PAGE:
Two Indian-American scientists make it to Popular Science's Brilliant Ten list
Two Indian-American scientists have been named by Popular Science magazine in its Brilliant Ten list of 2014 which honours America's 'brightest young minds reshaping science, engineering, and the world'.world Updated: Sep 19, 2014 00:28 IST
Two Indian-American scientists have been named by Popular Science magazine in its Brilliant Ten list of 2014 which honours America's "brightest young minds reshaping science, engineering, and the world".
Prabal Dutta, an assistant professor of computer science and engineering at University of Michigan, and Manu Prakash, an assistant professor of bioengineering at Stanford University, are among the 10 who made it to this year's list.
Popular Science identified these 10 "most inspired young scientists and engineers—researchers whose ideas will transform the future" after a six-month selection process.
Dutta was selected for creating tiny sensors that can harvest energy from their surroundings - from the light in a room, the magnetic field around an electrical wire, or the heat from a shower head - so that they can run forever, ushering in the Internet of Things.
The Internet of Things refers to connected computing systems embedded in the physical world—things like medical implants and smart thermostats, FitBits and even smartphones.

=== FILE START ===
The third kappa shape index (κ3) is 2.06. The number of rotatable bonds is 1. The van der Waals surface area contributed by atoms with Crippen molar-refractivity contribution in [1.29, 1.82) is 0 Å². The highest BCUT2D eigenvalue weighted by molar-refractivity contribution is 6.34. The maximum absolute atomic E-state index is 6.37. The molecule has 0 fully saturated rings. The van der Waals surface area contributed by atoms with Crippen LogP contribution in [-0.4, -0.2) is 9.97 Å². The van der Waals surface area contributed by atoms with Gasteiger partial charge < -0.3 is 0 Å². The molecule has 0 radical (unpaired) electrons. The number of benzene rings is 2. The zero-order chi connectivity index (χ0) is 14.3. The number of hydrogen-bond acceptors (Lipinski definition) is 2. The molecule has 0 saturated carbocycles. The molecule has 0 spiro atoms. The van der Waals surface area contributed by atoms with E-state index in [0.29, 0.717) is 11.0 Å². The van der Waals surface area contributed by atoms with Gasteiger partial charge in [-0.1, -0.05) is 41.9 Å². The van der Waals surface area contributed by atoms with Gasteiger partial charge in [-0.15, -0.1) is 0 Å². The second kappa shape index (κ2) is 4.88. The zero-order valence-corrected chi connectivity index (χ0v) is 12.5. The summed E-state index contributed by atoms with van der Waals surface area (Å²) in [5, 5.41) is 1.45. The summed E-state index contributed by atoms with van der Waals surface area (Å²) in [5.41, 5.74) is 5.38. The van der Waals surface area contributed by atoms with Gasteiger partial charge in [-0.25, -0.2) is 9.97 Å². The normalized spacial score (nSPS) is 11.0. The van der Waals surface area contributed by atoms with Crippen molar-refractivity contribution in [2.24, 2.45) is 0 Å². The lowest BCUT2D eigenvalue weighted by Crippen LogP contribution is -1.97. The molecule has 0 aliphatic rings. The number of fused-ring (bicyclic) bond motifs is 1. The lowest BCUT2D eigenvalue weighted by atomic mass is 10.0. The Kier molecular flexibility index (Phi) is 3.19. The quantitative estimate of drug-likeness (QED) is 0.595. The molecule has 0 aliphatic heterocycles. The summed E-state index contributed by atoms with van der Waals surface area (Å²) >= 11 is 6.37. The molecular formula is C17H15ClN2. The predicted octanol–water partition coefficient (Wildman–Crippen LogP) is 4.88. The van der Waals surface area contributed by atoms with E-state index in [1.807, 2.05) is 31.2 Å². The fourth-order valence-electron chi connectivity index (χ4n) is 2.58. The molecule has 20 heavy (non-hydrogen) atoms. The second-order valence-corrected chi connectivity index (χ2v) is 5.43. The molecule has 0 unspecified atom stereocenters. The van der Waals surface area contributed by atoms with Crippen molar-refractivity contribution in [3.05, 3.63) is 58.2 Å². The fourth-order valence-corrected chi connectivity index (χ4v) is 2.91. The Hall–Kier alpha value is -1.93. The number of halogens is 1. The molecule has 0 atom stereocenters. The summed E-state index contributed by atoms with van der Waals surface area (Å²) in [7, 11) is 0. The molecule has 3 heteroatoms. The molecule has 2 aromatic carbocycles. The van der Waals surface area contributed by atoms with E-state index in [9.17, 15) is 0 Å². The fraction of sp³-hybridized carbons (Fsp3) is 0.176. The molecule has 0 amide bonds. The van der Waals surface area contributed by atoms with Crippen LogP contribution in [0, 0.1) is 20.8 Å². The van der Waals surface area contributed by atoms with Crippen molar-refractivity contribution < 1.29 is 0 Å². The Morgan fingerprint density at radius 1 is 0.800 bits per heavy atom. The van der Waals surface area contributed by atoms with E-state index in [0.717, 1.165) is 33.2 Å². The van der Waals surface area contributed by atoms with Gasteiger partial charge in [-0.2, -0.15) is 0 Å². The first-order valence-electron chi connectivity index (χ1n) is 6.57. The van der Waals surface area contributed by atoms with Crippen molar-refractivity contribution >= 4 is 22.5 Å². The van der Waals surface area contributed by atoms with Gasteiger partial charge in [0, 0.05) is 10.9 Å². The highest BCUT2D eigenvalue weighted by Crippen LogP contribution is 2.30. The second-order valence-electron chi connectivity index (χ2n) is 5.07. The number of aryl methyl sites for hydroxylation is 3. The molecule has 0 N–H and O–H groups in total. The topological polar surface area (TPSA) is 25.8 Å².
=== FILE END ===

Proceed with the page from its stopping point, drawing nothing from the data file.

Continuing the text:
"Of course, it's an honor," said Dutta after being chosen by Popular Science.
"But really, awards like this motivate you to live up to the expectations," he added.
Stanford's Prakash was chosen for two low-cost scientific tools made from everyday materials.
He designed a pocket-size paper microscope that is powerful enough to detect a malaria parasite, African sleeping sickness and Chagas in a drop of blood and costs just 50 cents.
The second was a $5 programmable children’s chemistry set, inspired by hand-cranked music boxes. This low-cost device can be used to test water quality, to provide affordable medical diagnostic tests, or to design chemistry experiments in schools.
“We are going to make them very widely available and let other people build their own apps on top,” he told Popular Science.
"Scientific tools have been built and designed and kept in the silos of universities," says Prakash, who wants to bring them to the masses.